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2535 Gsdme Promotes PAD4 Activation and DNA Externalization from Apoptotic Neutrophils

Program: Oral and Poster Abstracts
Session: 201. Granulocytes, Monocytes, and Macrophages: Poster II
Hematology Disease Topics & Pathways:
Research, apoptosis, Fundamental Science, immune mechanism, immunology, Biological Processes
Sunday, December 10, 2023, 6:00 PM-8:00 PM

Yanfang Peipei Zhu, PhD1*, Mary Helen Speir, PhD, BSc2*, ZheHao G Tan1*, Harold M Hoffman1*, Lai Ping Wong3*, Ruslan Sadreyev, PhD3*, Kate L Jeffrey3* and Ben A Croker, PhD4

1University of California, San Diego, La Jolla, CA
2Boston Children's Hospital, Boston, MA
3Harvard Medical School, Boston
4UC San Diego, La Jolla, CA


Neutrophil extracellular traps (NETs) neutralize bacterial and fungal pathogens but can also promote thrombosis, autoimmunity, and sterile inflammation. The presence of citrullinated histones, generated by the peptidylarginine deiminase 4 (PAD4), is synonymous with NETosis and is considered independent of apoptosis. However, non-apoptotic cell death signaling pathways mediated by MLKL and GSDMD can also engage PAD4 in neutrophils to trigger NET formation. Additionally, while PAD4 is hypothesized to neutralize charge on histones to facilitate chromatin decondensation, a genetic deficiency in Padi4 fails to prevent chromatin decondensation but does prevent NET formation following MLKL activation. Together, these data suggest more complex roles for PAD4 in the extrusion of nuclear DNA. Here we explored the role of GSDME – another pore-forming protein activated by apoptotic caspases – in controlling PAD4 activation, DNA externalization, and NET formation in apoptotic neutrophils.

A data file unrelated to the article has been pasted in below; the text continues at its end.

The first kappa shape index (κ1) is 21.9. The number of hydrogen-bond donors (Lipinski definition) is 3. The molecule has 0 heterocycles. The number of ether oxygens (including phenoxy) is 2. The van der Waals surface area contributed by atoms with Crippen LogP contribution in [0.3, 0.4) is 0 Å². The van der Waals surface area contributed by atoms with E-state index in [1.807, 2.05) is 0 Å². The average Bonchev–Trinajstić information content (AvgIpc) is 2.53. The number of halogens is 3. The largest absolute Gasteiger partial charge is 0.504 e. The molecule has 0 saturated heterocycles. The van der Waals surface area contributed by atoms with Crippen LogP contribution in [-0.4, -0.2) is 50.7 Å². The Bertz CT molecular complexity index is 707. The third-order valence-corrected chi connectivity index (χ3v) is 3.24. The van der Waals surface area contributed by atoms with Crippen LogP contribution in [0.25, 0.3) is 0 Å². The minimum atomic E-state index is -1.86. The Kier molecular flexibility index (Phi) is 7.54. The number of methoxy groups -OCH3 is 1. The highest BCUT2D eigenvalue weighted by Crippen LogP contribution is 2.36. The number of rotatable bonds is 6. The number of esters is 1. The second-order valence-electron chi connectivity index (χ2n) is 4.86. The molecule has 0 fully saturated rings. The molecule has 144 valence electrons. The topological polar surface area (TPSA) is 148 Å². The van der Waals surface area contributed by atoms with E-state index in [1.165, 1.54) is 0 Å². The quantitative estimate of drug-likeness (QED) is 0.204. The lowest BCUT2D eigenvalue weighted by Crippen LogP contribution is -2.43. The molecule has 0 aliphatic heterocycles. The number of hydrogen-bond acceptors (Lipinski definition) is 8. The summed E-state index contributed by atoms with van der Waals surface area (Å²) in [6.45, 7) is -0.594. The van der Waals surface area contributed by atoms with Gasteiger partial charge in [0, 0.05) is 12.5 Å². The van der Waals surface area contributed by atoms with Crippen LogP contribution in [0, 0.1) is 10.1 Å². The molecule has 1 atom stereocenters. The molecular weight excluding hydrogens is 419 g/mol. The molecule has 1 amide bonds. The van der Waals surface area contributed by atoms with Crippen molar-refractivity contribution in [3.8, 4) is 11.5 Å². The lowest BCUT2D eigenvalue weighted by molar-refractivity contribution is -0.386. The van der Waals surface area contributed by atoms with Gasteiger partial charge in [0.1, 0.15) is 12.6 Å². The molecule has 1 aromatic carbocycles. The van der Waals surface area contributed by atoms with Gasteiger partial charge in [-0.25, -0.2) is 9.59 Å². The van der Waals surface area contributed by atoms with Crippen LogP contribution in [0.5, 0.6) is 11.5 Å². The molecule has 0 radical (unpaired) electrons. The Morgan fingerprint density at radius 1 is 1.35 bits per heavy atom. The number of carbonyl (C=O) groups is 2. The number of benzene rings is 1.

Cell viability was quantified by flow cytometry and live-cell imaging using Hoechst, Cell Tracker Green, Annexin V, and propidium iodide. Histone citrullination was studied at the population level by immunoblot, at the single cell level by lattice SIM super-resolution microscopy, and at the molecular level by an in-situ ChIP-Seq methodology CUT&Tag. Calcium signaling linked to PAD4 activation was monitored by flow cytometry. Ultrastructural changes occurring in the absence of PAD4 and GSDME were investigated by transmission electron microscopy and super-resolution microscopy.


Intrinsic and extrinsic apoptosis promote GSDME-dependent calcium mobilization and membrane permeabilization, leading to histone H3 citrullination (H3Cit), nuclear DNA extrusion, and cytoplast formation. H3Cit distribution on chromatin is developmentally controlled by PAD4 in neutrophils, with H3Cit found concentrated at promoter regions during neutrophil development. Lattice SIM super-resolution microscopy revealed clustered distribution of H3Cit in the nuclei of neutrophils, reflecting a unique spatial organization and coordination of multiple promoter elements in neutrophils. Following apoptotic stimulation, H3Cit redistributes in a coordinated process from promoter to intergenic and intronic regions. Loss of GSDME prevents nuclear and plasma membrane disruption of apoptotic neutrophils, but also blocks calcium signaling that activates PAD4, ultimately preventing NET formation. During apoptosis in GSDME-deficient neutrophils, early-apoptotic cellular changes to the chromatin and cytoplasmic granules are prolonged, generating highly atypical cellular states that fail to extrude nuclear DNA.


Apoptotic signaling engages PAD4 in neutrophils, establishing a cellular state that is primed for NETosis, but that occurs only upon membrane disruption by GSDME, thereby redefining the end-of-life for neutrophils.

Disclosures: No relevant conflicts of interest to declare.

*signifies non-member of ASH